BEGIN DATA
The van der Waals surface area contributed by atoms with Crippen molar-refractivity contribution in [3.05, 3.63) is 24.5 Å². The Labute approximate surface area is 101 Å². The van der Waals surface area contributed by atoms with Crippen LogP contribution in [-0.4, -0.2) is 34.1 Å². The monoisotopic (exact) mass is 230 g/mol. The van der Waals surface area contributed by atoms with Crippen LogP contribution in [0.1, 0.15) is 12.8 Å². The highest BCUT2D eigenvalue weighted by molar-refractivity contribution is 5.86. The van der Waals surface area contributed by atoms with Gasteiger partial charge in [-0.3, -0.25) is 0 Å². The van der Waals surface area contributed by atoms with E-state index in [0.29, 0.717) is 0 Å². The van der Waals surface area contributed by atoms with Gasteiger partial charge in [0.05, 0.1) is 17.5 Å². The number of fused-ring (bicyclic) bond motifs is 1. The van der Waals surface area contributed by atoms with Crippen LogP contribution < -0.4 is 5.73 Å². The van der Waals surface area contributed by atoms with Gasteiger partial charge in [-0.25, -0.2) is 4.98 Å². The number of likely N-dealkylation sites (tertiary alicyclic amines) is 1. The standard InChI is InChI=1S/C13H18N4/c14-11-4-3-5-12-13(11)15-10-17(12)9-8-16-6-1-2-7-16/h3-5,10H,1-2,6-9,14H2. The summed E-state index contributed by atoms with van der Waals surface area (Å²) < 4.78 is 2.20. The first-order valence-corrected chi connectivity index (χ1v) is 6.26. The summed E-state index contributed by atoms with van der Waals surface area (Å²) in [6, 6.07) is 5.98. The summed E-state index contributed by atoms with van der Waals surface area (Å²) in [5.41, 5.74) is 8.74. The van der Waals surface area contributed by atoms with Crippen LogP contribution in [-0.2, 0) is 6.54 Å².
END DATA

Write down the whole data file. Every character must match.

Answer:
The van der Waals surface area contributed by atoms with Crippen molar-refractivity contribution in [3.05, 3.63) is 24.5 Å². The Labute approximate surface area is 101 Å². The van der Waals surface area contributed by atoms with Crippen LogP contribution in [-0.4, -0.2) is 34.1 Å². The monoisotopic (exact) mass is 230 g/mol. The van der Waals surface area contributed by atoms with Crippen LogP contribution in [0.1, 0.15) is 12.8 Å². The highest BCUT2D eigenvalue weighted by molar-refractivity contribution is 5.86. The van der Waals surface area contributed by atoms with Gasteiger partial charge in [-0.3, -0.25) is 0 Å². The van der Waals surface area contributed by atoms with E-state index in [0.29, 0.717) is 0 Å². The van der Waals surface area contributed by atoms with Gasteiger partial charge in [0.05, 0.1) is 17.5 Å². The number of fused-ring (bicyclic) bond motifs is 1. The van der Waals surface area contributed by atoms with Crippen LogP contribution < -0.4 is 5.73 Å². The van der Waals surface area contributed by atoms with Gasteiger partial charge in [-0.25, -0.2) is 4.98 Å². The number of likely N-dealkylation sites (tertiary alicyclic amines) is 1. The standard InChI is InChI=1S/C13H18N4/c14-11-4-3-5-12-13(11)15-10-17(12)9-8-16-6-1-2-7-16/h3-5,10H,1-2,6-9,14H2. The summed E-state index contributed by atoms with van der Waals surface area (Å²) < 4.78 is 2.20. The first-order valence-corrected chi connectivity index (χ1v) is 6.26. The summed E-state index contributed by atoms with van der Waals surface area (Å²) in [6, 6.07) is 5.98. The summed E-state index contributed by atoms with van der Waals surface area (Å²) in [5.41, 5.74) is 8.74. The van der Waals surface area contributed by atoms with Crippen LogP contribution in [-0.2, 0) is 6.54 Å².